It’s our final morning in La Fortuna and it rained heavily in the night. The volcano has disappeared completely behind a thick blanket of cloud and our last chance of seeing it in its entirety has gone. Never mind, it’s time to move on to another volcano – Rincon de la Vieja. As accommodation around the volcano itself is expensive, we are staying in the nearby town of Liberia.
Today’s drive is 80 miles, the first half of which skirts the shore of Lake Arenal. So, the plan is to go slow with plenty of photo stops, arriving at our hotel in Liberia around lunch time. By then, the temperature should be 32 degrees. Luckily, it has a pool!
After a breakfast of fruit and gallo pinto (rice & beans) for us, whilst watching the birds eat their breakfast of bananas, we set off. The drive round the lake is somewhat underwhelming; there are very limited opportunities to actually see it due to vegetation and even when we can, the road is too narrow and winding to stop safely.
Once we reach the north west corner of the lake, the road takes three sides of a square to join Route 1; the Inter American Highway. Google Maps sends us along a short cut (the 4th side of the square). It’s unpaved, very bumpy and very steep. It’s significantly shorter but with hindsight, I think we would have gone round. At least we finally get a good view of the lake when we reach the top.
On the hill is enormous wind farm, and then, once over the top, we rejoin the actual paved road. It’s like entering a different world; we leave behind the cool, green rainforest and all of a sudden we’re on the hot, red plains of Guancaste – cattle country.
Soon, we reach the highway and drive the final 25 miles to tonight’s destination – Las Espuelas – a roadside motel in Liberia. We reach the motel 90 minutes before check-in. Although it’s on the side of the motorway, it’s surprisingly quiet and serene inside the hotel itself. The accommodation is in rows of cabins, leading to a very nice pool. There is no chance of an early check in. No matter. The old man has important candy to crush, while I decamp to the pool. 100 laps later, we can finally check in.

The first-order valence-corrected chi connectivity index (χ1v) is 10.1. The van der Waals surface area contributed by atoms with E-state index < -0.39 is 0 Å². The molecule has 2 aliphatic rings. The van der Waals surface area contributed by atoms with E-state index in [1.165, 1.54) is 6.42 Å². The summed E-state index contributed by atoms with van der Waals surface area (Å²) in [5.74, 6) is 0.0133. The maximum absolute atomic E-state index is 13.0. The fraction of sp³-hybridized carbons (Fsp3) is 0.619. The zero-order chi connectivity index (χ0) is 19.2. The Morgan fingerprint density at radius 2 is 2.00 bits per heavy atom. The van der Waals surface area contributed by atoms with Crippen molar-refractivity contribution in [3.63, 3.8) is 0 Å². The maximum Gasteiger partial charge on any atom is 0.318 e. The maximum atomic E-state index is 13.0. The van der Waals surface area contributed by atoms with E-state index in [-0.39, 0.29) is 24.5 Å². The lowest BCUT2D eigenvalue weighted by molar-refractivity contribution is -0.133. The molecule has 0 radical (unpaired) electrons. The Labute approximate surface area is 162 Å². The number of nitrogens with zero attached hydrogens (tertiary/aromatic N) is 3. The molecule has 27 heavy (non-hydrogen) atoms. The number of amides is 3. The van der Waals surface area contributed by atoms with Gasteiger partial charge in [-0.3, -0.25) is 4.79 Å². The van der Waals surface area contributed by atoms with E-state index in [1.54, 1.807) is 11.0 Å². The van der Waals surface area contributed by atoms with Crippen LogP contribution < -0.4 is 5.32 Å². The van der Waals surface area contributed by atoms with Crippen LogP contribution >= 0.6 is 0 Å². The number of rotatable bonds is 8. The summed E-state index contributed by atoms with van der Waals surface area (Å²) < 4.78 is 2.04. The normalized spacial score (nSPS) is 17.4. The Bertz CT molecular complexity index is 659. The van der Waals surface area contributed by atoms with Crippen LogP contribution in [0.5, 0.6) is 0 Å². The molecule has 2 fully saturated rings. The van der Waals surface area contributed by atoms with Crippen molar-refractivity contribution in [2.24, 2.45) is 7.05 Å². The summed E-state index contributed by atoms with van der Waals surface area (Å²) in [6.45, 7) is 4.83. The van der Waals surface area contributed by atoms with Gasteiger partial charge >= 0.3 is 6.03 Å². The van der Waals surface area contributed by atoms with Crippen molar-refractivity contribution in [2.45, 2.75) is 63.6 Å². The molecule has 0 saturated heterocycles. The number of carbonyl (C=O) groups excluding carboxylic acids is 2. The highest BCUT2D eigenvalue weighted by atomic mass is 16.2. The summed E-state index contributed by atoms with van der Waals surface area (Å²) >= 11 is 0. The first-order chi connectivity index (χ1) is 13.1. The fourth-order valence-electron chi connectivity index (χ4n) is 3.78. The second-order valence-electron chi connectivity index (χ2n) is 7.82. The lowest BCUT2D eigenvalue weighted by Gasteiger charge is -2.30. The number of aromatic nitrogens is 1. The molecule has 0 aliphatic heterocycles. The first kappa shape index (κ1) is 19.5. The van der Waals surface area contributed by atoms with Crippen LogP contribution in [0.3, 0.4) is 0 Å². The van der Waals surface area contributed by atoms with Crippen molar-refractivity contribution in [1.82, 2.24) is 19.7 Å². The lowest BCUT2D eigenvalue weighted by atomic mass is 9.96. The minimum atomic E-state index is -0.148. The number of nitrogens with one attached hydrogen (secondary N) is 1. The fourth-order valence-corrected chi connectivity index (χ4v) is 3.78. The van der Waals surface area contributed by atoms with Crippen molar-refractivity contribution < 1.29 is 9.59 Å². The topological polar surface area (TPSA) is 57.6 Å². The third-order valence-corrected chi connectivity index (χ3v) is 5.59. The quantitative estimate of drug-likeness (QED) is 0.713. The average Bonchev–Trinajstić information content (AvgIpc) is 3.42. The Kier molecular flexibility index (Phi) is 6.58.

After the old man has faffed sufficiently, we head into town for a wander and dinner. By now it’s gone 3 and the combination of no lunch and a long swim are taking their toll. A read of Lonely Planet’s guide to Liberia has left us with low expectations. The first thing we notice about Liberia is that many of the roads are one way, so getting where you want to go isn’t as simple as it sounds. We finally reach the centre of town and park up near Central Park.
After a quick wander around the park (which is really just a plaza) we for the old man’s restaurant of choice. It’s shut. More faffing before we finally settle on a nearby Indian restaurant (Masala). By the time the food comes, I’m ravenous, but it’s worth the wait – Palak Paneer; cheese cooked in a spinach sauce, served with cumin rice.
After we have taken the obligatory photos next to the Liberia sign, we return to the motel for an early night. This travel malarkey can be hard work sometimes.